This weeks guest post is from SA Horror writer Joan De La Haye… she is right scary! (as a writer!) and has done very well for herself since she exploded onto the scene a couple of years back.
Writing Horror in SA
Joan De La Haye
I write horror novels, novellas, and short stories which are set in South Africa. My first novel, Shadows, is set in Johannesburg. My second novel, Requiem in E Sharp (while not strictly a horror novel) is set in Pretoria. The genre fiction scene in South Africa is tiny in comparison with the rest of the world. There are only a handful of us who are writing horror set here and selling it to an international audience. Placing our stories here, instead of international locations like London or New York or the Australian outback, means we know our setting intimately. It also gives our stories a distinctive South African flavour.
I wrote Shadows while I was living and working in Johannesburg. As a result I used the neighbourhood I lived in and the building that I worked in. I used the buildings that I saw everyday. And while Johannesburg is a city like any other city the world over, it still has it’s own beat, it’s own pulse. I could have set it in any other city, it wouldn’t have made that much of a difference to the actual plot, but then I wouldn’t have been able to describe the setting in as much detail. I wouldn’t have been as comfortable writing it. Let’s be honest, there’s no point in my setting a book in a city I’ve never been to. Anybody reading it and who had been to whichever city I decided to pull out of my hat would know that I’d sucked the details out of my thumb. And the devil is in the details.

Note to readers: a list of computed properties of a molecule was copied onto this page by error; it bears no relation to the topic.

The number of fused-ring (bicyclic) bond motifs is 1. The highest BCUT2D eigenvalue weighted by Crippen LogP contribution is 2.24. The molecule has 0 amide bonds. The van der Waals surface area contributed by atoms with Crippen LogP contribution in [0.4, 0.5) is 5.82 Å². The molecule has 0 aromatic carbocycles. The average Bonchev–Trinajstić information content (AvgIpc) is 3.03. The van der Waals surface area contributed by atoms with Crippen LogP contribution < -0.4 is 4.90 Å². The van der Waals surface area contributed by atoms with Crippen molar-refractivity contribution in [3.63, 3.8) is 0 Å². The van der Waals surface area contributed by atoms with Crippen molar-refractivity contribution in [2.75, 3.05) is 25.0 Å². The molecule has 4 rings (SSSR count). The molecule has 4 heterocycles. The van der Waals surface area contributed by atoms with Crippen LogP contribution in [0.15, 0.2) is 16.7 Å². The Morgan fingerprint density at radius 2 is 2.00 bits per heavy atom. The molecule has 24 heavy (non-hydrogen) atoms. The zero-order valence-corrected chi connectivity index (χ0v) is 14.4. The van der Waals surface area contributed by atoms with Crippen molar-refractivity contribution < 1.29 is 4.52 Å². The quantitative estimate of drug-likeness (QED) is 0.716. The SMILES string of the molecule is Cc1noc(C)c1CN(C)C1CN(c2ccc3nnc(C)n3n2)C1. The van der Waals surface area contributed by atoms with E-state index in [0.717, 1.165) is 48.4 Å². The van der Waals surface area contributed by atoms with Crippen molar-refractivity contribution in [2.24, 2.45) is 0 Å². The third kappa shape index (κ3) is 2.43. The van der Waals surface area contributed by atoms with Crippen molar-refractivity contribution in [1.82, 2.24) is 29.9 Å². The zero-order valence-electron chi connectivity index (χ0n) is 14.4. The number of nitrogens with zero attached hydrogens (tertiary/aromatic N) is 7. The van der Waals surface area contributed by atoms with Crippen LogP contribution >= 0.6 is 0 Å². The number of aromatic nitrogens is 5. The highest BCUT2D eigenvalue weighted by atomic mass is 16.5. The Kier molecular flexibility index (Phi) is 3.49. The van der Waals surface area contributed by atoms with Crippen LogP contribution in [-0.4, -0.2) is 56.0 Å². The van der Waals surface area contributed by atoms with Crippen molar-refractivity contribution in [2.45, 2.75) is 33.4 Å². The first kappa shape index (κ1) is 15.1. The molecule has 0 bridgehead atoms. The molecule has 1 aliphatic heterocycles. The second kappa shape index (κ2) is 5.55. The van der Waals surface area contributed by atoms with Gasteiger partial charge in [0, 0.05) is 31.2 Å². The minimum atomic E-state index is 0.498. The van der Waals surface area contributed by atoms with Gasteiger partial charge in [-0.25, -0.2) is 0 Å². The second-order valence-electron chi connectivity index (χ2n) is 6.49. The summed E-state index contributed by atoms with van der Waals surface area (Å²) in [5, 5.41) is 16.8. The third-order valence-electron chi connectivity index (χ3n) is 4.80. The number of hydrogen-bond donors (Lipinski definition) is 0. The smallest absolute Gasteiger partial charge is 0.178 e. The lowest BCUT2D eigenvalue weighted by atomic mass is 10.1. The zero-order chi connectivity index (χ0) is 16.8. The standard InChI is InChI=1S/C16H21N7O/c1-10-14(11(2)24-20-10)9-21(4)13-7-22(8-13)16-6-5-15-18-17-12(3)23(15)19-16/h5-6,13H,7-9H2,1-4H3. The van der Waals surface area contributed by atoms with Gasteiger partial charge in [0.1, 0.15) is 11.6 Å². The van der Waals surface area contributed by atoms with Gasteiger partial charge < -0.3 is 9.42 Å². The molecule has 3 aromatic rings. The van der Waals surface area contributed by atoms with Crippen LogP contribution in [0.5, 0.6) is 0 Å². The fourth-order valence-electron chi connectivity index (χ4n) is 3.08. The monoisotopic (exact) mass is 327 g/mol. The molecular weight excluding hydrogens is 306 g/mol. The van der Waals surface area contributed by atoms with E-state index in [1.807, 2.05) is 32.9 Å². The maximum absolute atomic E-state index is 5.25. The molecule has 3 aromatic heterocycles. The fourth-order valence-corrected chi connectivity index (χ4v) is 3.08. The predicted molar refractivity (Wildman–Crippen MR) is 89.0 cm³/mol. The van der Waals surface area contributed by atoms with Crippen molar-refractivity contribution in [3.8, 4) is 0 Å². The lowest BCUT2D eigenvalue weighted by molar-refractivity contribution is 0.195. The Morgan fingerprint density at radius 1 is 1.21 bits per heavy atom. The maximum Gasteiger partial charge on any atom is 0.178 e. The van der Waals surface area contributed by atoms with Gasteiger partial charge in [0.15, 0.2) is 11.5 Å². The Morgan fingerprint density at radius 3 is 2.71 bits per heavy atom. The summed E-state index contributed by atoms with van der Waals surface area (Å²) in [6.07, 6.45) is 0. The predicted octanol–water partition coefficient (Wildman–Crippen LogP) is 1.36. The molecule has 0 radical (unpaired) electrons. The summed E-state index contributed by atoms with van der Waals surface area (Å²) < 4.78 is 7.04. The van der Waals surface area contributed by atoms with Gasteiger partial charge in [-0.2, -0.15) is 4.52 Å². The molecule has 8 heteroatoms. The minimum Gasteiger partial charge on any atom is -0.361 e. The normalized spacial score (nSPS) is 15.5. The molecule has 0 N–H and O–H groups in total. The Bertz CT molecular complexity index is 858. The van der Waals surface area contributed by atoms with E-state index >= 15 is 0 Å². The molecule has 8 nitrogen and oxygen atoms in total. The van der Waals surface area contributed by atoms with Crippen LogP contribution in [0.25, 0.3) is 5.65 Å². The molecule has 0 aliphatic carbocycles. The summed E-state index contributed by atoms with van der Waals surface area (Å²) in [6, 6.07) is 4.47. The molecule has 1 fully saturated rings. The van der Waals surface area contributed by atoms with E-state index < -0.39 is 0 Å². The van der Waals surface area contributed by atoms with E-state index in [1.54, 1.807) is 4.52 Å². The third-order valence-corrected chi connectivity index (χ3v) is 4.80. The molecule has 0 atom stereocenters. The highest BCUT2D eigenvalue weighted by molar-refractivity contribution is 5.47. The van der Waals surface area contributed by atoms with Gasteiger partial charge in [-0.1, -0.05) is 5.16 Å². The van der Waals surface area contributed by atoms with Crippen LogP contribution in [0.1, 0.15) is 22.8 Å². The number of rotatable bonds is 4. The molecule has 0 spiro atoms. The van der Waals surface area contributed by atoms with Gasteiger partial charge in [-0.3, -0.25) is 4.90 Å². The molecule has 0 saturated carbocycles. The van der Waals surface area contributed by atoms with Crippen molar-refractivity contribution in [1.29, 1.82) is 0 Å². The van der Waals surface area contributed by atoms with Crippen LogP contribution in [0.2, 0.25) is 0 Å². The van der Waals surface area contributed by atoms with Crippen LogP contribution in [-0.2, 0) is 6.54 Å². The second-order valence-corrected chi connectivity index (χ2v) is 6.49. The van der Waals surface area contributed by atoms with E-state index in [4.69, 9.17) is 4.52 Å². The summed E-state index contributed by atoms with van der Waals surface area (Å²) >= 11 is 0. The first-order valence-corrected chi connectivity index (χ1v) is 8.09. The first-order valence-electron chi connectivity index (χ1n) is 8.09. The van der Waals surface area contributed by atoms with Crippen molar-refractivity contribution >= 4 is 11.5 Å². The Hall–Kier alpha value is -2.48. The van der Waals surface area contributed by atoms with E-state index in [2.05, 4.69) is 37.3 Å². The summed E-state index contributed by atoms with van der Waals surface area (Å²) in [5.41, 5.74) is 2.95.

Writing horror is not just about where you place your story, it’s also about the people in the story. Since I write rather twisted stories, I get to do some rather nasty things to my characters. Strangely enough, I’m not a mean spirited person. When I look at the things that people are capable of doing to each other, it makes me scratch my head. In some ways I think I use my writing to try and figure out why people do such terrible things. I still haven’t quite managed to, but I keep trying.
I read an article a couple days ago about a young South African woman who lured a man to a cemetery where she killed him, dismembered him and skinned his face. I know that eventually this will end up in one of my books, because while I was reading it, I couldn’t understand why a twenty year old girl, who apparently seemed like your typical girl next door could just one day decide to skin a man’s face. It’s certainly not something that would ever occur to me to do. It left me wondering, why? I think it’s that question that drives me to write in this genre. Why do people believe in demons (and yes, you do get a lot of people who do)? Why do people believe in ghosts or haunted houses? What’s behind those strange occurrences? Why do people commit muti murders? The list of questions goes on and I think as long as those question elude me, I’ll keep writing about them and they’ll probably all be set in South Africa, a country that is filled with the horrific and the beautiful. It’s those polar opposites that give it its favour and make it the perfect place to set horror novels.
Keep up with Joan on her blog and on Twitter:
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